hu en

Budapest, Installation of the Hundertwasser Exhibition, Museum of Fine Arts 2008

The creative imagination of Friedensreich Hundertwasser (1928-2000) is manifested in painting, graphic arts, applied arts and architecture equally: the aim of the exhibition of the Budapest Museum of Fine Arts in 2007 was to present this rich lifework in its entirety. The artist's childhood drawings, juvenile watercolors, mature period paintings, graphic artworks, tapestries and architectural designs were featured in the selection.
The attention Hundertwasser received wasn’t based only on his fine artworks but also on the individual approach he took to the environment and the world in general. He wrote several manifestos about the relationship between the built environment and nature, and a creative method he invented and represented in his works. He went as far in his appreciation for living organisms, that in his Mould Manifesto (1958) he professed that molding on the house walls is not a process to be eliminated but the legitimate right of nature to be present in human habitats.
He was strongly against the solid, ever-repeated painting of house walls; he saw the organic pattern created by patches of dirt naturally appearing on walls as something valuable, lending unique appearance to the façades. As all of this reveals, Hundertwasser regarded nature as a respectable creative power, equal of man, important not only as an artistic partner but also as a source of inspiration. He referred to organic forms as models to be followed by architects. According to his main principle, rulers should be thrown away and straight lines should be forgotten, since “The straight line is godless.” This motto is not surprising, since Hundertwasser’s art is deeply rooted in natural forms and in art nouveau, a movement appearing at the turn of the twentieth century.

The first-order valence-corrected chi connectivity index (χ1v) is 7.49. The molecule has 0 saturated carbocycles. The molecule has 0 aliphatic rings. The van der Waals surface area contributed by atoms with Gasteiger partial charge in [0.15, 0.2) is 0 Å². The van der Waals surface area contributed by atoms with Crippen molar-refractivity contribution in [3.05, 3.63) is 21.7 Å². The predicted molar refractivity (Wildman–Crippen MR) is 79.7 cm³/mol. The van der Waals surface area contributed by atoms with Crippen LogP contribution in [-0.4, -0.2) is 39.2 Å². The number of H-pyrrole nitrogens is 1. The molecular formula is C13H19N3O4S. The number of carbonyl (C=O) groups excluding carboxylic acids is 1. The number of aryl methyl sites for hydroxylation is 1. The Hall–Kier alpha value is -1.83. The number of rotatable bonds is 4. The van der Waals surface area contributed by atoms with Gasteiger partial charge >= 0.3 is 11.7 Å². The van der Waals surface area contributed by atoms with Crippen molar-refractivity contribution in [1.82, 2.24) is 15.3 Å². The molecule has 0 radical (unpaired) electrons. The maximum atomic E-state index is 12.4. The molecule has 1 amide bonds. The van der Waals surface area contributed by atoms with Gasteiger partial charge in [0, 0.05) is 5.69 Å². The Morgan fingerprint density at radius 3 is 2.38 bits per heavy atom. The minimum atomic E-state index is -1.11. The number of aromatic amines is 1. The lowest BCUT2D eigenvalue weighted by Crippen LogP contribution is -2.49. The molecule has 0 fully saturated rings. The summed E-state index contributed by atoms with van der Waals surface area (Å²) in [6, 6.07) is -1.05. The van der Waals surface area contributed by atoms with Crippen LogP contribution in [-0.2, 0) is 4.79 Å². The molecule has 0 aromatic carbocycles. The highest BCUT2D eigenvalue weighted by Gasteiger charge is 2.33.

The installation of the exhibition is an endeavor to convey these creative principles within the limitations set by the exhibition space. The installation is made of specially treated steel with a rustic, fretting surface; creating a slightly stained, marble-like effect. Though the screens are coated with a homogenous, dark grey layer; the shiny and shady bits created by the unevenness of the base rais the illusion of a surface eroded by the forces of nature. There are no two identical screens in the exhibition; however, the lighting makes this only subtly noticeable, so it doesn’t interfere with the appreciation of the artworks; it simply adds a further aesthetic feature and a subtle reference for the viewer. The screens are arranged along segments of polylines, creating intimate spaces and separating the artworks in groups; thus the exhibition is split into a series of consecutive impressions. The soft, dark, grey carpet on the floor feels under the feet like a well-trodden forest trail. The management of the Hundertwasser legacy requested that the pictures should be suspended without lying directly on the surface of the wall or the screens: the 2-2 wedges placed on the sides of each piece ensure a few centimeter distance from the screens, making the pictures look almost like hovering in the air, as if the leaves of a tree.

Péter Kis, Bea Molnár, Ivett Tarr
Photo by: Péter Kis